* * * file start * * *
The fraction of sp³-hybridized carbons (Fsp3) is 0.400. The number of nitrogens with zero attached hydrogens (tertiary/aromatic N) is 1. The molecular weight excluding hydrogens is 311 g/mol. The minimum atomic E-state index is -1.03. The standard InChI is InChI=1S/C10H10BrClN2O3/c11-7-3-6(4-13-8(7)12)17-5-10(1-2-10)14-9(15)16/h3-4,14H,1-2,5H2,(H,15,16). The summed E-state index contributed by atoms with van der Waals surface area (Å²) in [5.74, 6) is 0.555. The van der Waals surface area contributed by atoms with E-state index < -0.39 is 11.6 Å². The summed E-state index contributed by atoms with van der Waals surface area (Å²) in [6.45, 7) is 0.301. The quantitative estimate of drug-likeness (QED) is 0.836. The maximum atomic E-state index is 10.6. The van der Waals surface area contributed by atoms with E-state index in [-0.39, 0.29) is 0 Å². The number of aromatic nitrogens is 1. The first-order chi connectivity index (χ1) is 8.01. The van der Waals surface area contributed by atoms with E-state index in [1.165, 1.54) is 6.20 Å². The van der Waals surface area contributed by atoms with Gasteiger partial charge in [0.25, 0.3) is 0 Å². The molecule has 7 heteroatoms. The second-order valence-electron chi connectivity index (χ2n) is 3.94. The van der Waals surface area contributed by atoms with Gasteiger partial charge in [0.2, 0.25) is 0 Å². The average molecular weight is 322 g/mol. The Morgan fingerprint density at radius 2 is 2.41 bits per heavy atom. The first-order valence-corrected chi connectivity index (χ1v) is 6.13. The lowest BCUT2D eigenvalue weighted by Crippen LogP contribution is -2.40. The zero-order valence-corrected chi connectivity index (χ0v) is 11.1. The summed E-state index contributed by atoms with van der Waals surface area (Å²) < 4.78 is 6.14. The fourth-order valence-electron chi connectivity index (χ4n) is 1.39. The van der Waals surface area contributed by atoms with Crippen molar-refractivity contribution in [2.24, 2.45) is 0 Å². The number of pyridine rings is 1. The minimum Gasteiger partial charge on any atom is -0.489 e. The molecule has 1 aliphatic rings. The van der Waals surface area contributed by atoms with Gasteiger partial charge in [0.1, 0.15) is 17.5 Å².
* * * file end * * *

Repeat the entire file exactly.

The fraction of sp³-hybridized carbons (Fsp3) is 0.400. The number of nitrogens with zero attached hydrogens (tertiary/aromatic N) is 1. The molecular weight excluding hydrogens is 311 g/mol. The minimum atomic E-state index is -1.03. The standard InChI is InChI=1S/C10H10BrClN2O3/c11-7-3-6(4-13-8(7)12)17-5-10(1-2-10)14-9(15)16/h3-4,14H,1-2,5H2,(H,15,16). The summed E-state index contributed by atoms with van der Waals surface area (Å²) in [5.74, 6) is 0.555. The van der Waals surface area contributed by atoms with E-state index < -0.39 is 11.6 Å². The summed E-state index contributed by atoms with van der Waals surface area (Å²) in [6.45, 7) is 0.301. The quantitative estimate of drug-likeness (QED) is 0.836. The maximum atomic E-state index is 10.6. The van der Waals surface area contributed by atoms with E-state index in [-0.39, 0.29) is 0 Å². The number of aromatic nitrogens is 1. The first-order chi connectivity index (χ1) is 8.01. The van der Waals surface area contributed by atoms with E-state index in [1.165, 1.54) is 6.20 Å². The van der Waals surface area contributed by atoms with Gasteiger partial charge in [0.25, 0.3) is 0 Å². The molecule has 7 heteroatoms. The second-order valence-electron chi connectivity index (χ2n) is 3.94. The van der Waals surface area contributed by atoms with Gasteiger partial charge in [0.2, 0.25) is 0 Å². The average molecular weight is 322 g/mol. The Morgan fingerprint density at radius 2 is 2.41 bits per heavy atom. The first-order valence-corrected chi connectivity index (χ1v) is 6.13. The lowest BCUT2D eigenvalue weighted by Crippen LogP contribution is -2.40. The zero-order valence-corrected chi connectivity index (χ0v) is 11.1. The summed E-state index contributed by atoms with van der Waals surface area (Å²) < 4.78 is 6.14. The fourth-order valence-electron chi connectivity index (χ4n) is 1.39. The van der Waals surface area contributed by atoms with Crippen molar-refractivity contribution in [2.24, 2.45) is 0 Å². The number of pyridine rings is 1. The minimum Gasteiger partial charge on any atom is -0.489 e. The molecule has 1 aliphatic rings. The van der Waals surface area contributed by atoms with Gasteiger partial charge in [0.1, 0.15) is 17.5 Å².